As a sort of New Years Resolution, I’ve decided to elliptical my way from Hobbiton to Mordor, following Frodo and Sam’s path from J.R.R. Tolkien’s Lord of the Rings. Each day, I do a few miles and then read about the same miles the hobbits covered, before writing about the whole thing in the blog. Here’s today’s entry:
Ill at ease because of the Black Rider, our hobbits leave the road, though are only a stone’s throw away from it. The road splits, and they take the right fork to Woodhall (rather than the left to Stock). After climbing inside a hollow tree and resting/supping, they sing a song under the stars as they continue their journey. But hoofbeats! And another Black Rider!
Thoughts on the Passage – p 77-78 (of the 50th Anniversary Edition)
Well, not another one. This is still Khamul, better able to sense the Ring at night. But that’s not what we’re here to talk about (seriously this time).
What caught my eye was a line right before the poem (“Upon the Hearth, the Fire is Red”), which explains how the poem came to Frodo: “Bilbo Baggins had made the words, to a tune that was as old as the hills, and taught it to Frodo as they walked in the lanes of the Water-valley and talked about Adventure.”
I’ve been thinking a lot about the differences between Bilbo and Frodo. To Frodo, Bilbo must have seemed like quite the adventurer. But to us, we know that Bilbo’s Tookish side barely won out over the Baggins side. Remember in The Hobbit – “Struck by lightening! Struck by lightening!”? That’s the Bilbo we know – the arch-typical hobbit.
But Frodo was much more Took than Baggins. He was also more than a dash of Brandbuck. Bilbo, no doubt, inspired him, but Frodo was clearly bound for Adventure even without him. Just what kind of adventures, he had only the slightest clue.
When Bilbo left with the Dwarves, nobody seemed to have much of an idea what they were doing. For Bilbo, it was almost adventure for the sake of adventure (much to the chagrin of Thorin). But Frodo had reasons. He knew of the Enemy, he knew what the Ring was about, and he knew the Shire was in trouble. With confidence, Frodo agreed to leave the Shire, even to the surprise of Gandalf, even knowing that this wasn’t a ‘there and back again’ sort of treasure hunt.
This reminded me of what our three hobbits on the road to the Brandywine River actually believed. Having started the book at the time when Frodo left Hobbiton, it’s easy for me to forget that Frodo agreed only to hang onto the Ring until Gandalf found “some other better keeper.” He wanted only to leave the Shire. In his heart, however, he wanted only to see Bilbo again. While Gandalf suggested that Frodo might have to go to Mt. Doom, though for the time, Rivendell was the goal. This was all important to him, for sure, but mostly he wanted to see Bilbo again. He missed his uncle, his old friend, and longed to be in his company again, talking of Adventure and reciting poetry.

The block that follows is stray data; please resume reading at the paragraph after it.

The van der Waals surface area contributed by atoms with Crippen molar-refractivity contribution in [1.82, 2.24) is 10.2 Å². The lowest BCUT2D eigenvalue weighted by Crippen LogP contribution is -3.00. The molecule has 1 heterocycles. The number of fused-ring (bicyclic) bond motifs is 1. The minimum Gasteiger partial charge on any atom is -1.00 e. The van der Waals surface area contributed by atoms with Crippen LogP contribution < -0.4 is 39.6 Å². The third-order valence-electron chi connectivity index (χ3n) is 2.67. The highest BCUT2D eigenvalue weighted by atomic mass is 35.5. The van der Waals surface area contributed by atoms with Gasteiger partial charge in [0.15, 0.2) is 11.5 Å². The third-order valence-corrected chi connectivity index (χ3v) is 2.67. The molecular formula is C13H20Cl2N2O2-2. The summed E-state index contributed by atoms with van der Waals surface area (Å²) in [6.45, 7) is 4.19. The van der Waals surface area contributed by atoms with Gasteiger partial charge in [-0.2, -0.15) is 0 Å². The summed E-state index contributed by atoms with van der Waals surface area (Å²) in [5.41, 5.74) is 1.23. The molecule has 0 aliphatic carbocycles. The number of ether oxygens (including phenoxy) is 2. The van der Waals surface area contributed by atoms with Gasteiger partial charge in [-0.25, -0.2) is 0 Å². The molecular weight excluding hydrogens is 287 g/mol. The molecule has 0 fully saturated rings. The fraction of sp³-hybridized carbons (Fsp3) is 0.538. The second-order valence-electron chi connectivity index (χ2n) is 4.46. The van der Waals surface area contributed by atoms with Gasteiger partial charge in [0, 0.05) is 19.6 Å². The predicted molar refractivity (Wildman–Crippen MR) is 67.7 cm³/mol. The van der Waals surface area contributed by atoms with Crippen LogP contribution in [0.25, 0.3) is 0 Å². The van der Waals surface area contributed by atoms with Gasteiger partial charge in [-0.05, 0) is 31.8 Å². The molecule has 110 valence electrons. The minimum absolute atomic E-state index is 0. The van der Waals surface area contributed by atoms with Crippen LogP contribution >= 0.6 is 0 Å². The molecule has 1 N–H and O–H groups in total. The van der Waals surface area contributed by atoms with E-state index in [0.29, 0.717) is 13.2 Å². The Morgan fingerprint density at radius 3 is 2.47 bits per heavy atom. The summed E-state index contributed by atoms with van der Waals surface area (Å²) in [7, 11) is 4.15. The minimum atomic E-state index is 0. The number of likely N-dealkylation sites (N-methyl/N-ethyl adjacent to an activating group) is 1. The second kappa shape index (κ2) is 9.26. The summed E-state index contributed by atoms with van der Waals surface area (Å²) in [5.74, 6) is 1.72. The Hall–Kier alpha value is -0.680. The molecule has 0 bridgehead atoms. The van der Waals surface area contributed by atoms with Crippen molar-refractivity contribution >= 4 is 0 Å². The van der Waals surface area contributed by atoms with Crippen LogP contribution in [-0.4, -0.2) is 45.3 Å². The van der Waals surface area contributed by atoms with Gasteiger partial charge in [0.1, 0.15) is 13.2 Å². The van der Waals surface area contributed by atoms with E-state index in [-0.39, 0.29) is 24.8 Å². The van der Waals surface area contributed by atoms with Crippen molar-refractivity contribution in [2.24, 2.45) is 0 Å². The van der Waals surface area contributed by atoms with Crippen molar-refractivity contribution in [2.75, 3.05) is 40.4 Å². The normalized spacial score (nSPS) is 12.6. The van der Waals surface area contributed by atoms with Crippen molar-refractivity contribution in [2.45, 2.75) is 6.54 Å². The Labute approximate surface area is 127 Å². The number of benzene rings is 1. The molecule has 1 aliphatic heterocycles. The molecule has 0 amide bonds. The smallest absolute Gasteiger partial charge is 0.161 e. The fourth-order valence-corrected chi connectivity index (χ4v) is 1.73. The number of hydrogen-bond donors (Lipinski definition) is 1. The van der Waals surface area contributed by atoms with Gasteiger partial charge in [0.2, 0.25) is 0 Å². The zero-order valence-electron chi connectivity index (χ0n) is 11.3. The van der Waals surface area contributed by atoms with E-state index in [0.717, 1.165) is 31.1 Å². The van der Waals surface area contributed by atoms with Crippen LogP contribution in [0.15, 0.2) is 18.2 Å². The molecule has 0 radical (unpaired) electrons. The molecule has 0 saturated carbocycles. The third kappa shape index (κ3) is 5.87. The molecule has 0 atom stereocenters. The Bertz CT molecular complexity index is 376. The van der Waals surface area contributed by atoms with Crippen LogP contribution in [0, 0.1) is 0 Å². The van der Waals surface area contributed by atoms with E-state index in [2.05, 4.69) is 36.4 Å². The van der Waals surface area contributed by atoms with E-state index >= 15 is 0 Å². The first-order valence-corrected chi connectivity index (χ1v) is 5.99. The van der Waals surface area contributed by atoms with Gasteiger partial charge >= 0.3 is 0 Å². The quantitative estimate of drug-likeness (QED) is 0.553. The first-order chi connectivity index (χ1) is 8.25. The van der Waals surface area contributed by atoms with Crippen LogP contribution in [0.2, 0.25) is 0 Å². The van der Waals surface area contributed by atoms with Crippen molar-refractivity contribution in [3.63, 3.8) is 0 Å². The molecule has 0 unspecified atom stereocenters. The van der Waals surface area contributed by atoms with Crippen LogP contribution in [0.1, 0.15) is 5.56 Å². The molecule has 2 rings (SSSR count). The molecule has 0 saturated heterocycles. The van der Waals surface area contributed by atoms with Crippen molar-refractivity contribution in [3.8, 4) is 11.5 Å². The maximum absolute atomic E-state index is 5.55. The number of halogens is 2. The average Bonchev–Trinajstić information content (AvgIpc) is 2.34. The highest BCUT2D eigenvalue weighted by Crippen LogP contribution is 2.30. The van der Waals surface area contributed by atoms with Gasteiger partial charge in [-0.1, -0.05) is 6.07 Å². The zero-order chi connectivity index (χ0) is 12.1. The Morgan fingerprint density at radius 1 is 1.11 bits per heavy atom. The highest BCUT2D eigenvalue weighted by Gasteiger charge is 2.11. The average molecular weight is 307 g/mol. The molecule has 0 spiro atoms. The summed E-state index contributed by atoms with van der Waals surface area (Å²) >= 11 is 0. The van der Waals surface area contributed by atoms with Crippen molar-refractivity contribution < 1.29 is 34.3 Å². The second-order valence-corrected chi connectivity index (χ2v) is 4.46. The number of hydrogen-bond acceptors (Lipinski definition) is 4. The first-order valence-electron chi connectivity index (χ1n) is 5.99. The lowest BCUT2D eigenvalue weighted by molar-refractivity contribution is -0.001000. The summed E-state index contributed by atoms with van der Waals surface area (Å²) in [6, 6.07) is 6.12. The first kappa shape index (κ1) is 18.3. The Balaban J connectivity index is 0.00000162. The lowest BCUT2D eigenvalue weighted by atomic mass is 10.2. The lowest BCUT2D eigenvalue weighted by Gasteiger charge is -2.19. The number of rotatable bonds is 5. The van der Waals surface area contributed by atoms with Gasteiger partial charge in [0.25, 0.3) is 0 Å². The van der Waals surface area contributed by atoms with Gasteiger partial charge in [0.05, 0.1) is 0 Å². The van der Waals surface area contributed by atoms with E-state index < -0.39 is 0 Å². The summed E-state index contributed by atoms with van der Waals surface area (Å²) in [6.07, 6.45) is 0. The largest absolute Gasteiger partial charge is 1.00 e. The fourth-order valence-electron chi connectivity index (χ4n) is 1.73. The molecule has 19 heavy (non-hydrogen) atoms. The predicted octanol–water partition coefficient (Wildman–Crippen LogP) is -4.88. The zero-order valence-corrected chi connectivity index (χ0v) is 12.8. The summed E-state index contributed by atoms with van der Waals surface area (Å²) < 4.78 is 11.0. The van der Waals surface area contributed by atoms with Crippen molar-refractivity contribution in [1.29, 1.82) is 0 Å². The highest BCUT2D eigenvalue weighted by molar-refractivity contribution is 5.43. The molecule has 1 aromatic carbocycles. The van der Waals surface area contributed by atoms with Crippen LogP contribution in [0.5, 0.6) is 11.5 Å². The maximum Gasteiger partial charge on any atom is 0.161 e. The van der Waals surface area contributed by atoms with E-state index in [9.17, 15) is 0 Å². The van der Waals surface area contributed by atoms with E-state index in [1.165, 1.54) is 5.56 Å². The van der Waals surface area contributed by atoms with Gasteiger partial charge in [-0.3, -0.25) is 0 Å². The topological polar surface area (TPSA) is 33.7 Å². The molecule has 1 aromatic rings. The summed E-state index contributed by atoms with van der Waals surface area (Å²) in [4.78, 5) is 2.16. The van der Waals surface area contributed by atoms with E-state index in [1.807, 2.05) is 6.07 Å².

It was Gandalf who selected Sam, and Frodo put up no argument. Pippin came into the picture, but not by chance (as we’ll find out soon enough). He, along with Merry, were helping Frodo pack up and move to Buckland. Merry was to go on ahead, while Pippin was to travel with Frodo and Sam. And so Frodo believed that Sam would accompany him, but that Pippin and Merry were going only as far as Buckland.
Of course, this will all come into play not too long from now, but it’s a good thing to keep in mind. Even when there’s a Nazgul around.
Upon the hearth the fire is red,
Beneath the roof there is a bed;
But not yet weary are our feet,
Still round the corner we may meet
A sudden tree or standing stone
That none have seen but we alone.
Thoughts on the Exercising
For the next week, Sarah is visiting her kin in the great (as in large) commonwealth of Pennsylvania. When she’s here, she’s not checking up on me or anything, but I admit that I try extra hard to be truthful about the miles I do on the elliptical. If I say that I do five, I make sure that it says 5.1 on the odometer. Now that’s she’s away, however, I have no separate reason to be truthful. I’m telling you that I did five, but what if I only did four? Or didn’t even do it at all?
Well, apart from lying to you dearhearts, I would be lying to me. Not that I haven’t done that a billion times before, but this time (I swear!) I’m not bamboozling myself. I did five miles and this time, I really do feel like I did every inch of that. I mostly kept my pace up, but I’m just beat. Tomorrow, I think I’ll do four and see if I feel differently. I don’t think I could dip below that (unless I’d have to miss a day or something).
- Miles today: 5
- Miles thus far: 38
- 25 miles to Farmer Maggot’s
- 97 miles to Bree
- 203 miles to Weathertop
- 420 miles to Rivendell
- 1,741 miles to Mt. Doom
Today’s stopping place: Off the path, under the shade of oak trees.